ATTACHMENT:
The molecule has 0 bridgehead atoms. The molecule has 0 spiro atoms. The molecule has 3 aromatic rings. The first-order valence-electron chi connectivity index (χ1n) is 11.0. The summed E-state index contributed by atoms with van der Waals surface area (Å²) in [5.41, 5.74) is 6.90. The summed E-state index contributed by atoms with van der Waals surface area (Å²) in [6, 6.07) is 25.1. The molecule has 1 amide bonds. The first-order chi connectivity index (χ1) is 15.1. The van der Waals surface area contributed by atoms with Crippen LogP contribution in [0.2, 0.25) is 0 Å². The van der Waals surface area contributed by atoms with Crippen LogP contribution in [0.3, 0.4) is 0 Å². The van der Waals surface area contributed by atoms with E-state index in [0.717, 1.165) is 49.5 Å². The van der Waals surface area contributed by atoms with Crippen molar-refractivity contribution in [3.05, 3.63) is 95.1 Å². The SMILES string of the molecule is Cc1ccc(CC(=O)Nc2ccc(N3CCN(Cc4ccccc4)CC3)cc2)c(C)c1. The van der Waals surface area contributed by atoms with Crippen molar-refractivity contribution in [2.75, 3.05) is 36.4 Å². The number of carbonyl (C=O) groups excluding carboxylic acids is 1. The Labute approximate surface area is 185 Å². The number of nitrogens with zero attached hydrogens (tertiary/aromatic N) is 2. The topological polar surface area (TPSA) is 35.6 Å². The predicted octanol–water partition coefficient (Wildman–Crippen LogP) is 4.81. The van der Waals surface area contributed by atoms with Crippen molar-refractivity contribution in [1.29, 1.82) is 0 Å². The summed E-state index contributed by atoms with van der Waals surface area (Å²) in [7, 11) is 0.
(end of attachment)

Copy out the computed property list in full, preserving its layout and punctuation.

The molecule has 0 bridgehead atoms. The molecule has 0 spiro atoms. The molecule has 3 aromatic rings. The first-order valence-electron chi connectivity index (χ1n) is 11.0. The summed E-state index contributed by atoms with van der Waals surface area (Å²) in [5.41, 5.74) is 6.90. The summed E-state index contributed by atoms with van der Waals surface area (Å²) in [6, 6.07) is 25.1. The molecule has 1 amide bonds. The first-order chi connectivity index (χ1) is 15.1. The van der Waals surface area contributed by atoms with Crippen LogP contribution in [0.2, 0.25) is 0 Å². The van der Waals surface area contributed by atoms with Crippen LogP contribution in [0.3, 0.4) is 0 Å². The van der Waals surface area contributed by atoms with E-state index in [0.717, 1.165) is 49.5 Å². The van der Waals surface area contributed by atoms with Crippen molar-refractivity contribution in [3.05, 3.63) is 95.1 Å². The SMILES string of the molecule is Cc1ccc(CC(=O)Nc2ccc(N3CCN(Cc4ccccc4)CC3)cc2)c(C)c1. The van der Waals surface area contributed by atoms with Crippen molar-refractivity contribution in [2.75, 3.05) is 36.4 Å². The number of carbonyl (C=O) groups excluding carboxylic acids is 1. The Labute approximate surface area is 185 Å². The number of nitrogens with zero attached hydrogens (tertiary/aromatic N) is 2. The topological polar surface area (TPSA) is 35.6 Å². The predicted octanol–water partition coefficient (Wildman–Crippen LogP) is 4.81. The van der Waals surface area contributed by atoms with Crippen molar-refractivity contribution in [1.29, 1.82) is 0 Å². The summed E-state index contributed by atoms with van der Waals surface area (Å²) in [7, 11) is 0.